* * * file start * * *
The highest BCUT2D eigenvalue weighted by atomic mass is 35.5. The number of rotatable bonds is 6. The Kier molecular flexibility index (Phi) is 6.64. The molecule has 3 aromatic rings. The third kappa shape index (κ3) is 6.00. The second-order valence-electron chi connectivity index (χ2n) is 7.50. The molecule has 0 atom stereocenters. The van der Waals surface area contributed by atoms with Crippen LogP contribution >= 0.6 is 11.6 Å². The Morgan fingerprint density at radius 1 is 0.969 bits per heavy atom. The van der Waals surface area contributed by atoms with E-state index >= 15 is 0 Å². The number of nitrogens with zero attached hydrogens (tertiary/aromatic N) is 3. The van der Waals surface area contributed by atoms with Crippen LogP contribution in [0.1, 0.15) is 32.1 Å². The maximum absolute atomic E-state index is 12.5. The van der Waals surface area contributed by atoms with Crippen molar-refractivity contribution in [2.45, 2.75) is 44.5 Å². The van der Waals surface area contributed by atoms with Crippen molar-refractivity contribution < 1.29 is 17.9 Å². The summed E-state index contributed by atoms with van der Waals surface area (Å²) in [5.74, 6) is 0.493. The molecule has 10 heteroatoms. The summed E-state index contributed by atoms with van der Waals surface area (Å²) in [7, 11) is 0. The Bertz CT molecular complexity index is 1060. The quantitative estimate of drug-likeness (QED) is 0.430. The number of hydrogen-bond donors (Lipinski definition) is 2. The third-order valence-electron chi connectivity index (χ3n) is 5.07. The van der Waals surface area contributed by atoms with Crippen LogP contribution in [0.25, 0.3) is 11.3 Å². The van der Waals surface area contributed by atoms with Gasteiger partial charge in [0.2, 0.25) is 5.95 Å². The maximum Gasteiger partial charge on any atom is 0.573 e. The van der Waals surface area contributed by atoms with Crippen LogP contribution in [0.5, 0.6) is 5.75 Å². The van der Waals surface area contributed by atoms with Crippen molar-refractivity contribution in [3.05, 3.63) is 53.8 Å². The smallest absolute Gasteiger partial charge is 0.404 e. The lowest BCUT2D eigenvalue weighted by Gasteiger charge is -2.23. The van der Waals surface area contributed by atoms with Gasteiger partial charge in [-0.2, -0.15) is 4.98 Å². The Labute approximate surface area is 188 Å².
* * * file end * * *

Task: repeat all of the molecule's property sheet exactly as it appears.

The highest BCUT2D eigenvalue weighted by atomic mass is 35.5. The number of rotatable bonds is 6. The Kier molecular flexibility index (Phi) is 6.64. The molecule has 3 aromatic rings. The third kappa shape index (κ3) is 6.00. The second-order valence-electron chi connectivity index (χ2n) is 7.50. The molecule has 0 atom stereocenters. The van der Waals surface area contributed by atoms with Crippen LogP contribution >= 0.6 is 11.6 Å². The Morgan fingerprint density at radius 1 is 0.969 bits per heavy atom. The van der Waals surface area contributed by atoms with E-state index >= 15 is 0 Å². The number of nitrogens with zero attached hydrogens (tertiary/aromatic N) is 3. The van der Waals surface area contributed by atoms with Crippen LogP contribution in [0.1, 0.15) is 32.1 Å². The maximum absolute atomic E-state index is 12.5. The van der Waals surface area contributed by atoms with Crippen molar-refractivity contribution in [2.45, 2.75) is 44.5 Å². The van der Waals surface area contributed by atoms with Crippen molar-refractivity contribution < 1.29 is 17.9 Å². The summed E-state index contributed by atoms with van der Waals surface area (Å²) in [5.74, 6) is 0.493. The molecule has 10 heteroatoms. The summed E-state index contributed by atoms with van der Waals surface area (Å²) in [7, 11) is 0. The Bertz CT molecular complexity index is 1060. The quantitative estimate of drug-likeness (QED) is 0.430. The number of hydrogen-bond donors (Lipinski definition) is 2. The third-order valence-electron chi connectivity index (χ3n) is 5.07. The van der Waals surface area contributed by atoms with Crippen LogP contribution in [0.25, 0.3) is 11.3 Å². The van der Waals surface area contributed by atoms with Gasteiger partial charge in [0.2, 0.25) is 5.95 Å². The maximum Gasteiger partial charge on any atom is 0.573 e. The van der Waals surface area contributed by atoms with Crippen LogP contribution in [0.5, 0.6) is 5.75 Å². The van der Waals surface area contributed by atoms with Crippen molar-refractivity contribution in [3.05, 3.63) is 53.8 Å². The smallest absolute Gasteiger partial charge is 0.404 e. The lowest BCUT2D eigenvalue weighted by Gasteiger charge is -2.23. The van der Waals surface area contributed by atoms with Gasteiger partial charge in [-0.2, -0.15) is 4.98 Å². The Labute approximate surface area is 188 Å².